Fostering awareness

This new series of infographics jointly produced by UNOOSA and ESA include attractive, easy to understand illustrations, facts and figures so that everyone with or without any previous knowledge of spaceflight, can understand space debris and the challenge it poses. They cover topics such as how debris is created, how to avoid collisions, the risk to humans in space from debris and on Earth from re-entries, as well as technologies for safe debris mitigation and removal.

Each of the nine infographics is accompanied by a podcast with audio commentary from UNOOSA and ESA experts, who help navigate and understand the material.

Infographics and podcasts are being released, once a week, over a period of nine weeks, starting on February 10, 2021, as well as via @UNOOSA and @ESA social media accounts.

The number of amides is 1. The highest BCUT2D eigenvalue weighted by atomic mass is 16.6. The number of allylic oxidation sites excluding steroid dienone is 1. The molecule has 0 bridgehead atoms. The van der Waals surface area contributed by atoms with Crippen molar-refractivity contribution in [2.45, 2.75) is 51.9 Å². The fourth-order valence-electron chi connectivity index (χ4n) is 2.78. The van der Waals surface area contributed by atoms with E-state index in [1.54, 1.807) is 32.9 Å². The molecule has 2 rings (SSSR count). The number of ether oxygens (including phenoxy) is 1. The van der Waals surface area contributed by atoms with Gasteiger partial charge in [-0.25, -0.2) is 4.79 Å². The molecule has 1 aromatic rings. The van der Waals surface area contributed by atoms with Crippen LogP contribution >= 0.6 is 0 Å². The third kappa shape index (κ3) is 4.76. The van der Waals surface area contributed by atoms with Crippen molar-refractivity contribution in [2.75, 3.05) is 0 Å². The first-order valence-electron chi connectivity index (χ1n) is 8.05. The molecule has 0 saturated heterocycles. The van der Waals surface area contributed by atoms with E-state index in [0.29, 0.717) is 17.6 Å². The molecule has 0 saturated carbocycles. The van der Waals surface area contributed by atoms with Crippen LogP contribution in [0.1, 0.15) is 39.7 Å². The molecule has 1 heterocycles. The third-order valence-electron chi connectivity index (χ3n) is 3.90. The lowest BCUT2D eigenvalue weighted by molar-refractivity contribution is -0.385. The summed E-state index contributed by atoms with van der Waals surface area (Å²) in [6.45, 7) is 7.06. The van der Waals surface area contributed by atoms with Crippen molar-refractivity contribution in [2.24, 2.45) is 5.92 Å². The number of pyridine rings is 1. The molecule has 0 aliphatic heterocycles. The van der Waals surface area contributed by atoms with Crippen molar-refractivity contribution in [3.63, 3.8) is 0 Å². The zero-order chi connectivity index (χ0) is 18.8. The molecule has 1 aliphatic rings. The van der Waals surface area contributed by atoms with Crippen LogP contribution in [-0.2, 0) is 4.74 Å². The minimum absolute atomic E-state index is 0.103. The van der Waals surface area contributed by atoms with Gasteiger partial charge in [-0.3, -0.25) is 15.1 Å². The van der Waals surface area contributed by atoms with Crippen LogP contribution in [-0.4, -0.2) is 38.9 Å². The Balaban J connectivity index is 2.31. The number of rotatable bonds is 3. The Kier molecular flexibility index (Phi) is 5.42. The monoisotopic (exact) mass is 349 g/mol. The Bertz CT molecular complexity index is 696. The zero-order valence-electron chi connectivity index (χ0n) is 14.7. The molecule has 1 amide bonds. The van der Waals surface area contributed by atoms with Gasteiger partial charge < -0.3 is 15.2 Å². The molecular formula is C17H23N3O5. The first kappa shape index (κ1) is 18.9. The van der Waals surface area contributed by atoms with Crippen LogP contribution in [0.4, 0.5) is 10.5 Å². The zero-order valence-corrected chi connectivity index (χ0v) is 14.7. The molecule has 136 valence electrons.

“A new era of space has begun, in which large constellations of thousands of satellites are being launched to the skies,” said ESA Director Jan Wörner. “What this ‘New Space’ makes possible – global internet access, telecommunications – it also threatens, as a rapid increase in space traffic may dramatically increase the chance of collisions. Innovative technologies, responsible behaviour and importantly international cooperation are fundamental to ensuring our future in space is sustainable.”

UNOOSA Director Simonetta Di Pippo said: ” Space debris poses a clear risk for the long-term sustainability of outer space activities. Space economy calls for a safe, secure and sustainable space environment. UNOOSA welcomes working with ESA to disseminate clear, accessible public information on space debris that will increase awareness of the challenges they pose and contribute to strengthening international cooperation on mitigation measures.” [IDN-InDepthNews – 10 February 2021]

Read a related article:

Image credit: UNOOSA.

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Infographic UNOOSA and ESA
Infographic UNOOSA and ESA